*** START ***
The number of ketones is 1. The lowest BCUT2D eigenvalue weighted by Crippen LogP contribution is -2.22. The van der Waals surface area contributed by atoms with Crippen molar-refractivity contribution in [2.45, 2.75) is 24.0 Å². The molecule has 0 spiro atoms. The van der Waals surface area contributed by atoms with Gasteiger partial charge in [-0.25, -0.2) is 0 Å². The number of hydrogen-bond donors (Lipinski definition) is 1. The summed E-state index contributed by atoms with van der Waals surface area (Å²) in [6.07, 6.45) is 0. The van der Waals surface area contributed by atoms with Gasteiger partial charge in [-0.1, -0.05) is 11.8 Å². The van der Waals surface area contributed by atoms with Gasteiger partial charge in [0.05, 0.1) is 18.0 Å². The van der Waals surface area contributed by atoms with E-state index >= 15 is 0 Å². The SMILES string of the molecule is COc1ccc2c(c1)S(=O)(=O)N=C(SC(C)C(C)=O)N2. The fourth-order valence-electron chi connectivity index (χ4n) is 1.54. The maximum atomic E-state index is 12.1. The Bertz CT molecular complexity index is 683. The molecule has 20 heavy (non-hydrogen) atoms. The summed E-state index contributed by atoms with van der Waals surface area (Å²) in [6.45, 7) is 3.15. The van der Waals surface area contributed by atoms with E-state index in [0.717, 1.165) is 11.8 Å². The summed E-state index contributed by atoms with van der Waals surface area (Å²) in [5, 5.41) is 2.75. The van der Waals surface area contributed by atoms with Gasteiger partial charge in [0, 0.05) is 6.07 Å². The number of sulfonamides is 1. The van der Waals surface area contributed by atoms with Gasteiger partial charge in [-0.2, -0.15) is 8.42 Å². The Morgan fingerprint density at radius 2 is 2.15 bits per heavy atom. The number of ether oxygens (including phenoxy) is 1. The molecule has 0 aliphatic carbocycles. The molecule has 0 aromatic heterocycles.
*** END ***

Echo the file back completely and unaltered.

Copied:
The number of ketones is 1. The lowest BCUT2D eigenvalue weighted by Crippen LogP contribution is -2.22. The van der Waals surface area contributed by atoms with Crippen molar-refractivity contribution in [2.45, 2.75) is 24.0 Å². The molecule has 0 spiro atoms. The van der Waals surface area contributed by atoms with Gasteiger partial charge in [-0.25, -0.2) is 0 Å². The number of hydrogen-bond donors (Lipinski definition) is 1. The summed E-state index contributed by atoms with van der Waals surface area (Å²) in [6.07, 6.45) is 0. The van der Waals surface area contributed by atoms with Gasteiger partial charge in [-0.1, -0.05) is 11.8 Å². The van der Waals surface area contributed by atoms with Gasteiger partial charge in [0.05, 0.1) is 18.0 Å². The van der Waals surface area contributed by atoms with E-state index >= 15 is 0 Å². The SMILES string of the molecule is COc1ccc2c(c1)S(=O)(=O)N=C(SC(C)C(C)=O)N2. The fourth-order valence-electron chi connectivity index (χ4n) is 1.54. The maximum atomic E-state index is 12.1. The Bertz CT molecular complexity index is 683. The molecule has 20 heavy (non-hydrogen) atoms. The summed E-state index contributed by atoms with van der Waals surface area (Å²) in [6.45, 7) is 3.15. The van der Waals surface area contributed by atoms with E-state index in [0.717, 1.165) is 11.8 Å². The summed E-state index contributed by atoms with van der Waals surface area (Å²) in [5, 5.41) is 2.75. The van der Waals surface area contributed by atoms with Gasteiger partial charge in [0, 0.05) is 6.07 Å². The number of sulfonamides is 1. The van der Waals surface area contributed by atoms with Gasteiger partial charge in [-0.2, -0.15) is 8.42 Å². The Morgan fingerprint density at radius 2 is 2.15 bits per heavy atom. The number of ether oxygens (including phenoxy) is 1. The molecule has 0 aliphatic carbocycles. The molecule has 0 aromatic heterocycles.